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Chapter 12

After taking leave of her guests, Anna did not sit down, but
began walking up and down the room. She had unconsciously the
whole evening done her utmost to arouse in Levin a feeling of
love--as of late she had fallen into doing with all young men--
and she knew she had attained her aim, as far as was possible in
one evening, with a married and conscientious man. She liked him
indeed extremely, and, in spite of the striking difference, from
the masculine point of view, between Vronsky and Levin, as a
woman she saw something they had in common, which had made Kitty
able to love both. Yet as soon as he was out of the room, she
ceased to think of him.

One thought, and one only, pursued her in different forms, and
refused to be shaken off. "If I have so much effect on others,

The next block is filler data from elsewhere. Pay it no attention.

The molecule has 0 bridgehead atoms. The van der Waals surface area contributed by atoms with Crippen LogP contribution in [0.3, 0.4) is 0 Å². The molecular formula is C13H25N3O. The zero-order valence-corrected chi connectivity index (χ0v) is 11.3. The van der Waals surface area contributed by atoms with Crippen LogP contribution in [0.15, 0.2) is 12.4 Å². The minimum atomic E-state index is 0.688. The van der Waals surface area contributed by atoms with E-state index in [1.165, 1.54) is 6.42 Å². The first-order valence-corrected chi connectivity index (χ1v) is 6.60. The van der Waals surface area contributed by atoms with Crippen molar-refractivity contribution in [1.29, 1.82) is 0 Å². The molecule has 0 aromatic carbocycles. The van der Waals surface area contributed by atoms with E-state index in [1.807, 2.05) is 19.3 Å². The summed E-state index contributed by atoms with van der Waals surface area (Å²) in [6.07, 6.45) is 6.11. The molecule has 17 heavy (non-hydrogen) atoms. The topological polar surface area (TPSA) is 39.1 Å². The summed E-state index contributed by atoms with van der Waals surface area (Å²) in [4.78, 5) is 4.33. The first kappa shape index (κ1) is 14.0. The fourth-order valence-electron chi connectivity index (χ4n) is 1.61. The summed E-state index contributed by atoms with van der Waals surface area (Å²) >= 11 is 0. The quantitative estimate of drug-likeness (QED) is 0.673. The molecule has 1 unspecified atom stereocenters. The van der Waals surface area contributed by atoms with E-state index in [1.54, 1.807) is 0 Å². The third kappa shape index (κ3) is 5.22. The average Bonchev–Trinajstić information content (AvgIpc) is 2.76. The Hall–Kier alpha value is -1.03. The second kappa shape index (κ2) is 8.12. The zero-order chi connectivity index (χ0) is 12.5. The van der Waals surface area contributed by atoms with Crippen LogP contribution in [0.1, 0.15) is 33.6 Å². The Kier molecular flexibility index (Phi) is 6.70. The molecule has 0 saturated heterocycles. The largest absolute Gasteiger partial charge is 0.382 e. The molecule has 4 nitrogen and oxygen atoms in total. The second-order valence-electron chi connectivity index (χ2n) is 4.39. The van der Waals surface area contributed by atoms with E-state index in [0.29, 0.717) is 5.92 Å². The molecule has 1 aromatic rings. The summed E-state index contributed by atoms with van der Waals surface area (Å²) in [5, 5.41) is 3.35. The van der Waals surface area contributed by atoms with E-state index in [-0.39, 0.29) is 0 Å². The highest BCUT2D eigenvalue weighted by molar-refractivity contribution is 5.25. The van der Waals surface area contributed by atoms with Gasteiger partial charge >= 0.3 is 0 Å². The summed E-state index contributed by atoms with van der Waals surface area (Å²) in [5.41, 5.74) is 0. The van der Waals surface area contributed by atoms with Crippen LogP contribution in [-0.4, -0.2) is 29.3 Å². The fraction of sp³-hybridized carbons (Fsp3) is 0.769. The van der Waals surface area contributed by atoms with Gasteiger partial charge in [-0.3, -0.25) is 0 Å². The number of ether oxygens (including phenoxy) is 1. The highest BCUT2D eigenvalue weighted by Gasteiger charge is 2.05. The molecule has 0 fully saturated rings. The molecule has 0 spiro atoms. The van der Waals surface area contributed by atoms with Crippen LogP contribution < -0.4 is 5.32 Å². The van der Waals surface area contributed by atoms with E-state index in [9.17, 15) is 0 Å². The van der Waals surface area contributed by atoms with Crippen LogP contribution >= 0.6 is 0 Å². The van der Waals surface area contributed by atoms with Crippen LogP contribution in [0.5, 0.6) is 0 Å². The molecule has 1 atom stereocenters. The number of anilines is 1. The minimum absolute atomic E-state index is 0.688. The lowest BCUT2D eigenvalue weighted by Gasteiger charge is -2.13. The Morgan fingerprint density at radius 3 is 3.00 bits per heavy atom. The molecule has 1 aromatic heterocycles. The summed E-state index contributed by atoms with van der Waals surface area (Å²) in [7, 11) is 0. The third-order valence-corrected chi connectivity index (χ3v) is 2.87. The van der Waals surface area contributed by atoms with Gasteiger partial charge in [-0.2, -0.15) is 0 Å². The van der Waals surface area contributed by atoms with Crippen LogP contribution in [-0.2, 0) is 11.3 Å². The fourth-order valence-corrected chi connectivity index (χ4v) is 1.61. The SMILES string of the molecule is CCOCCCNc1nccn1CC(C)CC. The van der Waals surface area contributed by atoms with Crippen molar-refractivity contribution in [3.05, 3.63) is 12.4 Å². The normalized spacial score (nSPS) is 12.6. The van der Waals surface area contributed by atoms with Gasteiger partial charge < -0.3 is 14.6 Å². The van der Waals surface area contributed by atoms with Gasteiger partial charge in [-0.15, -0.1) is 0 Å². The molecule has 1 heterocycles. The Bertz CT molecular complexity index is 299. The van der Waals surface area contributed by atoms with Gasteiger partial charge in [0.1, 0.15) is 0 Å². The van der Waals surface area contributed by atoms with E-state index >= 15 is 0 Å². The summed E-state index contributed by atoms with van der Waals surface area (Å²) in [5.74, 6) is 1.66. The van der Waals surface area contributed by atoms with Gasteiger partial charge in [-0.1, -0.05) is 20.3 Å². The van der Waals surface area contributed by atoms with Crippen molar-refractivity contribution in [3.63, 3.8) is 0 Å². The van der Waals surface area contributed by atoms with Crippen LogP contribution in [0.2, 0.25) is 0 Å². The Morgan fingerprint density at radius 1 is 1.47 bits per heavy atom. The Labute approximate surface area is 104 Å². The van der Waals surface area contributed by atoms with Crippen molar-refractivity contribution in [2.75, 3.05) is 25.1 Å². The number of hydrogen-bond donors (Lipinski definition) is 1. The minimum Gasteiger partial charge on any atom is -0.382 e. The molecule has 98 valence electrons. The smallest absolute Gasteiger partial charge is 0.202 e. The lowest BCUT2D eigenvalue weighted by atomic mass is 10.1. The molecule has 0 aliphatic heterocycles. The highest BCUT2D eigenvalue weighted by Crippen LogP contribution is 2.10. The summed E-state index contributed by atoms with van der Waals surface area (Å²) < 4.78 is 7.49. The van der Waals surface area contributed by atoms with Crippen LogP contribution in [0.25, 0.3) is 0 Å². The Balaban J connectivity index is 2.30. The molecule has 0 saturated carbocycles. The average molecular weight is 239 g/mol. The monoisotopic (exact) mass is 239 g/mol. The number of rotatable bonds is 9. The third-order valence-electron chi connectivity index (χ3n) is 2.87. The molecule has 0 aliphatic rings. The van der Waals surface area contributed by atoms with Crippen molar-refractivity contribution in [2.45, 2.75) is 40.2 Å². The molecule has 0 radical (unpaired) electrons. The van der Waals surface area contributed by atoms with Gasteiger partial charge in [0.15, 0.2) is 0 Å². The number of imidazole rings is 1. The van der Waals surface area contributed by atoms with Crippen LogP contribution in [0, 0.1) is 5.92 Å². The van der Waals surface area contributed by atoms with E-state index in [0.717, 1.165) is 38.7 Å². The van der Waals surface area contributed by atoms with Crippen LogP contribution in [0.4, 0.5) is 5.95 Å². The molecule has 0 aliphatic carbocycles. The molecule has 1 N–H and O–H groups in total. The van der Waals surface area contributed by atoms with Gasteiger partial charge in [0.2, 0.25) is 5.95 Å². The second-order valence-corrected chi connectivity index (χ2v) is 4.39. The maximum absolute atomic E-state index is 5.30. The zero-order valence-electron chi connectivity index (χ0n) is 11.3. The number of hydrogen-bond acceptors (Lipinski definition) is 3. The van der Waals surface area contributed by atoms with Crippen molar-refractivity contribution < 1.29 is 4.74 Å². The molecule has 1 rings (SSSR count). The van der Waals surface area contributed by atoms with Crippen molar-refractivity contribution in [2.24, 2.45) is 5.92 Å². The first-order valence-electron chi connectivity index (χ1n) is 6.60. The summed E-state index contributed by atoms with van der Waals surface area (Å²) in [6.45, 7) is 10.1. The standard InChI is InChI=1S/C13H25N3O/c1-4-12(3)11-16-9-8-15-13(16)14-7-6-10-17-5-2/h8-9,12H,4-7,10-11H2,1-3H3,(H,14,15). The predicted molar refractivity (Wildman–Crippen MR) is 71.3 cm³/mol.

on this man, who loves his home and his wife, why is it he is so
cold to me?...not cold exactly, he loves me, I know that! But
something new is drawing us apart now. Why wasn't he here all
the evening? He told Stiva to say he could not leave Yashvin,
and must watch over his play. Is Yashvin a child? But supposing
it's true. He never tells a lie. But there's something else in
it if it's true. He is glad of an opportunity of showing me that
he has other duties; I know that, I submit to that. But why
prove that to me? He wants to show me that his love for me is
not to interfere with his freedom. But I need no proofs, I need
love. He ought to understand all the bitterness of this life for
me here in Moscow. Is this life? I am not living, but waiting
for an event, which is continually put off and put off. No
answer again! And Stiva says he cannot go to Alexey
Alexandrovitch. And I can't write again. I can do nothing, can
begin nothing, can alter nothing; I hold myself in, I wait,
inventing amusements for myself--the English family, writing,
reading--but it's all nothing but a sham, it's all the same as
morphine. He ought to feel for me," she said, feeling tears of
self-pity coming into her eyes.

She heard Vronsky's abrupt ring and hurriedly dried her tears--
not only dried her tears, but sat down by a lamp and opened a